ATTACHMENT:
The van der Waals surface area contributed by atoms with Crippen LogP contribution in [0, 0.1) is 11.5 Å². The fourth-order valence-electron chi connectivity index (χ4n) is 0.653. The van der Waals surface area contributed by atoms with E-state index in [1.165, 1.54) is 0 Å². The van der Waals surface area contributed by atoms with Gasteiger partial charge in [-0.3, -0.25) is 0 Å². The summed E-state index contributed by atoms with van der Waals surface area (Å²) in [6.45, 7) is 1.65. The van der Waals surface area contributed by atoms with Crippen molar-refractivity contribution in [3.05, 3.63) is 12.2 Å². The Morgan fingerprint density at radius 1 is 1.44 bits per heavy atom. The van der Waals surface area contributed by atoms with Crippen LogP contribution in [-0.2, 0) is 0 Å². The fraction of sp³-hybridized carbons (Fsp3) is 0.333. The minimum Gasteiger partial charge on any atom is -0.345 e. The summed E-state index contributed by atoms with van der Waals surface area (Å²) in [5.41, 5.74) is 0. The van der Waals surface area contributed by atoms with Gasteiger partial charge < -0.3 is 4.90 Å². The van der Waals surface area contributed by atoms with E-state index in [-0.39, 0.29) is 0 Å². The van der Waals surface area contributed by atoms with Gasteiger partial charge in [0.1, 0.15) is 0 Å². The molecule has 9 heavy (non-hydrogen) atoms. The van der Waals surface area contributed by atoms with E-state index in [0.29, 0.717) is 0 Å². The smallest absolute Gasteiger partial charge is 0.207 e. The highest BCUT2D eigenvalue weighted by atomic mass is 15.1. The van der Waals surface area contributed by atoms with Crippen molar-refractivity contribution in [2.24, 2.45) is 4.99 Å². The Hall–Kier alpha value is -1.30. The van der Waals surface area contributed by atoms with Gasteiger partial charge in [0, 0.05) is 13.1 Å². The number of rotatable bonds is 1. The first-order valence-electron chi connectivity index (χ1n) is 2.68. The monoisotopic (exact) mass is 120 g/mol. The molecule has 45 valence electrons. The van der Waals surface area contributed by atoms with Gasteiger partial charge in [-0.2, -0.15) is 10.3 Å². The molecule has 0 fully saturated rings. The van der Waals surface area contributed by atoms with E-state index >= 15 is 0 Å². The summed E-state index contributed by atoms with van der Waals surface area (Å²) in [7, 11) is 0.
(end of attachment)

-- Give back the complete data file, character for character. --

The van der Waals surface area contributed by atoms with Crippen LogP contribution in [0, 0.1) is 11.5 Å². The fourth-order valence-electron chi connectivity index (χ4n) is 0.653. The van der Waals surface area contributed by atoms with E-state index in [1.165, 1.54) is 0 Å². The van der Waals surface area contributed by atoms with Gasteiger partial charge in [-0.3, -0.25) is 0 Å². The summed E-state index contributed by atoms with van der Waals surface area (Å²) in [6.45, 7) is 1.65. The van der Waals surface area contributed by atoms with Crippen molar-refractivity contribution in [3.05, 3.63) is 12.2 Å². The Morgan fingerprint density at radius 1 is 1.44 bits per heavy atom. The van der Waals surface area contributed by atoms with Crippen LogP contribution in [-0.2, 0) is 0 Å². The fraction of sp³-hybridized carbons (Fsp3) is 0.333. The minimum Gasteiger partial charge on any atom is -0.345 e. The summed E-state index contributed by atoms with van der Waals surface area (Å²) in [5.41, 5.74) is 0. The van der Waals surface area contributed by atoms with Gasteiger partial charge < -0.3 is 4.90 Å². The van der Waals surface area contributed by atoms with E-state index in [-0.39, 0.29) is 0 Å². The van der Waals surface area contributed by atoms with Gasteiger partial charge in [0.1, 0.15) is 0 Å². The molecule has 9 heavy (non-hydrogen) atoms. The van der Waals surface area contributed by atoms with E-state index in [0.29, 0.717) is 0 Å². The smallest absolute Gasteiger partial charge is 0.207 e. The highest BCUT2D eigenvalue weighted by atomic mass is 15.1. The van der Waals surface area contributed by atoms with Crippen molar-refractivity contribution in [2.24, 2.45) is 4.99 Å². The Hall–Kier alpha value is -1.30. The van der Waals surface area contributed by atoms with Gasteiger partial charge in [0, 0.05) is 13.1 Å². The number of rotatable bonds is 1. The first-order valence-electron chi connectivity index (χ1n) is 2.68. The monoisotopic (exact) mass is 120 g/mol. The molecule has 45 valence electrons. The van der Waals surface area contributed by atoms with Gasteiger partial charge in [-0.2, -0.15) is 10.3 Å². The molecule has 0 fully saturated rings. The van der Waals surface area contributed by atoms with E-state index >= 15 is 0 Å². The summed E-state index contributed by atoms with van der Waals surface area (Å²) in [7, 11) is 0.